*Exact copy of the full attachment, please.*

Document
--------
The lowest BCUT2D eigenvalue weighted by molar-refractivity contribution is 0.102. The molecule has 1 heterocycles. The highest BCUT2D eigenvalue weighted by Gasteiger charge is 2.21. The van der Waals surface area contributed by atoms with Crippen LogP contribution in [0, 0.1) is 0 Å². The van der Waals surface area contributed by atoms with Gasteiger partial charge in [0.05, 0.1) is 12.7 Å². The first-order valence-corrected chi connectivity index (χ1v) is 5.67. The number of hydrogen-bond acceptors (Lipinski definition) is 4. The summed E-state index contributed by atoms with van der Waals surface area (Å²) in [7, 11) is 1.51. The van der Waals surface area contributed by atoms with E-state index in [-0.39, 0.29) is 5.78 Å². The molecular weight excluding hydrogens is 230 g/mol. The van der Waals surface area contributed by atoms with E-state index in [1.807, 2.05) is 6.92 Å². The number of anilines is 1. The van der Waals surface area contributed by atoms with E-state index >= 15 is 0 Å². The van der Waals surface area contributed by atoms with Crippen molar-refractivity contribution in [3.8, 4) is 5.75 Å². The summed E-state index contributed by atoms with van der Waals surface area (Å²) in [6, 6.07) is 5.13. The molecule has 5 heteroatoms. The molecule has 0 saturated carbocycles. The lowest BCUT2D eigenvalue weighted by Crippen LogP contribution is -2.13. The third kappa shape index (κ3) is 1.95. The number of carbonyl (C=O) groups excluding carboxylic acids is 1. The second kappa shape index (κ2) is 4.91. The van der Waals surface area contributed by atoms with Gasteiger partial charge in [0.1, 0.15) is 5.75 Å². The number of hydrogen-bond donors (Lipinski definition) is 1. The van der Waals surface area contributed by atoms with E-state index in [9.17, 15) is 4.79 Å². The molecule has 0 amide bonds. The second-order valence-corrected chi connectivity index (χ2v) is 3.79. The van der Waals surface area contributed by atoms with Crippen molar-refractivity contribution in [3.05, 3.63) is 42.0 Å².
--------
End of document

The lowest BCUT2D eigenvalue weighted by molar-refractivity contribution is 0.102. The molecule has 1 heterocycles. The highest BCUT2D eigenvalue weighted by Gasteiger charge is 2.21. The van der Waals surface area contributed by atoms with Crippen LogP contribution in [0, 0.1) is 0 Å². The van der Waals surface area contributed by atoms with Gasteiger partial charge in [0.05, 0.1) is 12.7 Å². The first-order valence-corrected chi connectivity index (χ1v) is 5.67. The number of hydrogen-bond acceptors (Lipinski definition) is 4. The summed E-state index contributed by atoms with van der Waals surface area (Å²) in [7, 11) is 1.51. The van der Waals surface area contributed by atoms with E-state index in [-0.39, 0.29) is 5.78 Å². The molecular weight excluding hydrogens is 230 g/mol. The van der Waals surface area contributed by atoms with E-state index in [1.807, 2.05) is 6.92 Å². The number of anilines is 1. The van der Waals surface area contributed by atoms with E-state index >= 15 is 0 Å². The van der Waals surface area contributed by atoms with Crippen molar-refractivity contribution in [3.8, 4) is 5.75 Å². The summed E-state index contributed by atoms with van der Waals surface area (Å²) in [6, 6.07) is 5.13. The molecule has 5 heteroatoms. The molecule has 0 saturated carbocycles. The lowest BCUT2D eigenvalue weighted by Crippen LogP contribution is -2.13. The third kappa shape index (κ3) is 1.95. The number of carbonyl (C=O) groups excluding carboxylic acids is 1. The second kappa shape index (κ2) is 4.91. The van der Waals surface area contributed by atoms with Gasteiger partial charge in [0.1, 0.15) is 5.75 Å². The number of hydrogen-bond donors (Lipinski definition) is 1. The van der Waals surface area contributed by atoms with E-state index in [9.17, 15) is 4.79 Å². The molecule has 0 amide bonds. The second-order valence-corrected chi connectivity index (χ2v) is 3.79. The van der Waals surface area contributed by atoms with Crippen molar-refractivity contribution in [3.05, 3.63) is 42.0 Å².